The Information Commissioner Elizabeth Denham has said that her office was not aware about the practice of charities wealth screening up until the media complaints in the summer of 2015.
Speaking at the Fundraising and Regulatory Compliance Conference in Manchester yesterday, Denham admitted that the ICO had been completely caught off guard by the fact that charities had been wealth screening prospective donors on an industrial scale.
“There had been some extreme cases [of wealth screening] reported in the media, and my office had not taken action in the past. The fact is that we didn’t know about wealth screening and we can’t know about all the practices across all sectors. We have a very wide remit.”
In its findings against both the British Heart Foundation and the RSPCA, the ICO said they had taken action against the charities because the kinds of wealth screening (amongst other things) the charities were doing fell “outside what individuals would reasonably expect” their data to be used for after they had donated.
Practice was 'invisible'
In response to a question from the floor as to what evidence the ICO used to come to this conclusion, Denham said that the practice was “invisible” to individuals and was therefore in breach of the Data Protection Act.
“Commercial companies and social media companies in their terms and conditions, even if it is written in legalese, will spell out what is happening with a person’s information. So in terms of wealth screening what we’re saying is, it’s invisible to individuals and in order for it to be lawful you need to inform individuals as to how you’re using their personal information.
“It’s not something we plucked out of the air, so much as we understood in talking to individuals that it wasn’t reasonably expected”.
She also said that the ICO had received complaints regarding wealth screening and had had various “responses” from audiences when it had discussed the topic in public forums since 2015.
“We’ve had complaints to the ICO and responses from individuals when we’ve discussed wealth screening. Have I done a focus group with fundraising supporters? No, I haven’t. But we have heard this in spades from many organisations and individuals, as well as from complainants”.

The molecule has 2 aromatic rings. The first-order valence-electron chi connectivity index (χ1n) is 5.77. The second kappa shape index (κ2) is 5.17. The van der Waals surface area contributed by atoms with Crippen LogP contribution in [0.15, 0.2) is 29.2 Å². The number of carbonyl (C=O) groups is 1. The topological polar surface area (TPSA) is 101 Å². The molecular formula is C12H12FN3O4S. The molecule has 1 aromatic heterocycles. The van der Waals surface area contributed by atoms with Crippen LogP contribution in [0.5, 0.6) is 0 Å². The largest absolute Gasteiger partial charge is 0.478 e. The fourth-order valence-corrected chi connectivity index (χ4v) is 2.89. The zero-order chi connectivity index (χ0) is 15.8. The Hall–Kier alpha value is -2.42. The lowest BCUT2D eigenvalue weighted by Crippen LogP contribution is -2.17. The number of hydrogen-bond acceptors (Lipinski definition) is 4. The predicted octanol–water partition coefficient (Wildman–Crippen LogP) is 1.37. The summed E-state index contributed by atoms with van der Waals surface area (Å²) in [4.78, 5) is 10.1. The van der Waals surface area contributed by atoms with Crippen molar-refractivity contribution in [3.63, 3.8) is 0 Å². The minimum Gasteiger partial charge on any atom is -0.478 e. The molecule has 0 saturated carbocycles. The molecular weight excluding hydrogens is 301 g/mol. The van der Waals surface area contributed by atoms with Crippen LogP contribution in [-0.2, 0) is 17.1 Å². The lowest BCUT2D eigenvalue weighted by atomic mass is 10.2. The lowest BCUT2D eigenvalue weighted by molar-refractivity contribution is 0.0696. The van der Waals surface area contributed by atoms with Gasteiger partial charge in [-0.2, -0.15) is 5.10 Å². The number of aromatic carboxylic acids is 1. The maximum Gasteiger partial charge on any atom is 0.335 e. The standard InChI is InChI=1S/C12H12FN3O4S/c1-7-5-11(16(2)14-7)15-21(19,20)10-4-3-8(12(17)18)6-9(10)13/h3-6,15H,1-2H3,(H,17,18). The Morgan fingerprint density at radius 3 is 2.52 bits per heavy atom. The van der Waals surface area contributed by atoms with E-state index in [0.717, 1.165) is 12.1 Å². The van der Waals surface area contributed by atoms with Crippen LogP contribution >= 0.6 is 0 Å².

Denham said this despite the fact that both penalty notices to the BHF and RSPCA alluded to that those individuals caught up in the organisation’s wealth screening operations didn’t know it was happening and, as a result, couldn’t have complained to the ICO themselves.
‘The Data Protection Act does not stop you from doing your jobs’, says ICO
In her speech, the Information Commissioner said that, in her conversations with other regulators in the sector, she appreciated that it “feels like a tough time to be a fundraiser”, but said that the Data Protection Act was not designed to stop them doing their jobs.
“This feels like a tough time to be a fundraiser. I’ve spoken to my fellow regulators, to government and to individual charities themselves – I understand this is a time of confusion and flux and, in some cases, frustration.
“But what I’m here to tell you is that the Data Protection Act does not stop you from doing your jobs.”
Denham said that the act simply “obliges you to do it in such a way that respects the fundamental privacy rights of each and every one of your donors, your supporters, and your volunteers”.
She said that the ICO was not “the department of no” but she said that it wouldn’t tell fundraisers how to “get around the Act” nor would she “tell you how to design a form with a tick box that lets you off the data protection hook”.
She also reiterated said that she would be making her “final decision on sanctions” for the 11 charities named in the latest set of notices of intent to fine “in the coming weeks”. She reiterated however that, once that process was complete, the ICO wanted to “draw a line under these investigations and move forward”.
A full transcription of Denham’s speech from the conference can be read here.